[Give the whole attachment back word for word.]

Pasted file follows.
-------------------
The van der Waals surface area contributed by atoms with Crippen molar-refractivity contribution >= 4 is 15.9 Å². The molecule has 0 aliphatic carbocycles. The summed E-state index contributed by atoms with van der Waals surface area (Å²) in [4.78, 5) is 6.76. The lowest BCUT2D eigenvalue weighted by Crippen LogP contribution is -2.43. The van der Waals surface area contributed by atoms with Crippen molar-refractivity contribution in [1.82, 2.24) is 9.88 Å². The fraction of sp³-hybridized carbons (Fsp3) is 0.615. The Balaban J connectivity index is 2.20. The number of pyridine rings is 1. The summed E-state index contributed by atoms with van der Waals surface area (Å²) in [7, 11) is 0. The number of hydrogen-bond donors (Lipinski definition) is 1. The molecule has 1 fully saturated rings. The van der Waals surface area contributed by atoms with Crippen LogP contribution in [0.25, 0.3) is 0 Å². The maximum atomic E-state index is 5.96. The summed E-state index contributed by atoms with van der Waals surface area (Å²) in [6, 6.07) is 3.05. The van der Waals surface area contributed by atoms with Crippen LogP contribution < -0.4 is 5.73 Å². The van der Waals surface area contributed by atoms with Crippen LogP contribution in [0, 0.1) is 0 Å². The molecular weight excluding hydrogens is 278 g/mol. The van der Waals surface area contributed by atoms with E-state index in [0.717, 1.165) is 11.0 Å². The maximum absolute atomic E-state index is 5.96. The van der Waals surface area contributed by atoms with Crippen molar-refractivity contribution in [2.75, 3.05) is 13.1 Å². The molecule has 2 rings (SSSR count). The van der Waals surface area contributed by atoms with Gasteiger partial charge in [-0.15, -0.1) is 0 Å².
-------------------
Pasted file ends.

The van der Waals surface area contributed by atoms with Crippen molar-refractivity contribution >= 4 is 15.9 Å². The molecule has 0 aliphatic carbocycles. The summed E-state index contributed by atoms with van der Waals surface area (Å²) in [4.78, 5) is 6.76. The lowest BCUT2D eigenvalue weighted by Crippen LogP contribution is -2.43. The van der Waals surface area contributed by atoms with Crippen molar-refractivity contribution in [1.82, 2.24) is 9.88 Å². The fraction of sp³-hybridized carbons (Fsp3) is 0.615. The Balaban J connectivity index is 2.20. The number of pyridine rings is 1. The summed E-state index contributed by atoms with van der Waals surface area (Å²) in [7, 11) is 0. The number of hydrogen-bond donors (Lipinski definition) is 1. The molecule has 1 fully saturated rings. The van der Waals surface area contributed by atoms with Crippen LogP contribution in [0.25, 0.3) is 0 Å². The maximum atomic E-state index is 5.96. The summed E-state index contributed by atoms with van der Waals surface area (Å²) in [6, 6.07) is 3.05. The van der Waals surface area contributed by atoms with Crippen LogP contribution < -0.4 is 5.73 Å². The van der Waals surface area contributed by atoms with Crippen LogP contribution in [0, 0.1) is 0 Å². The molecular weight excluding hydrogens is 278 g/mol. The van der Waals surface area contributed by atoms with E-state index in [0.717, 1.165) is 11.0 Å². The maximum absolute atomic E-state index is 5.96. The van der Waals surface area contributed by atoms with Crippen molar-refractivity contribution in [2.75, 3.05) is 13.1 Å². The molecule has 2 rings (SSSR count). The van der Waals surface area contributed by atoms with Gasteiger partial charge in [-0.15, -0.1) is 0 Å².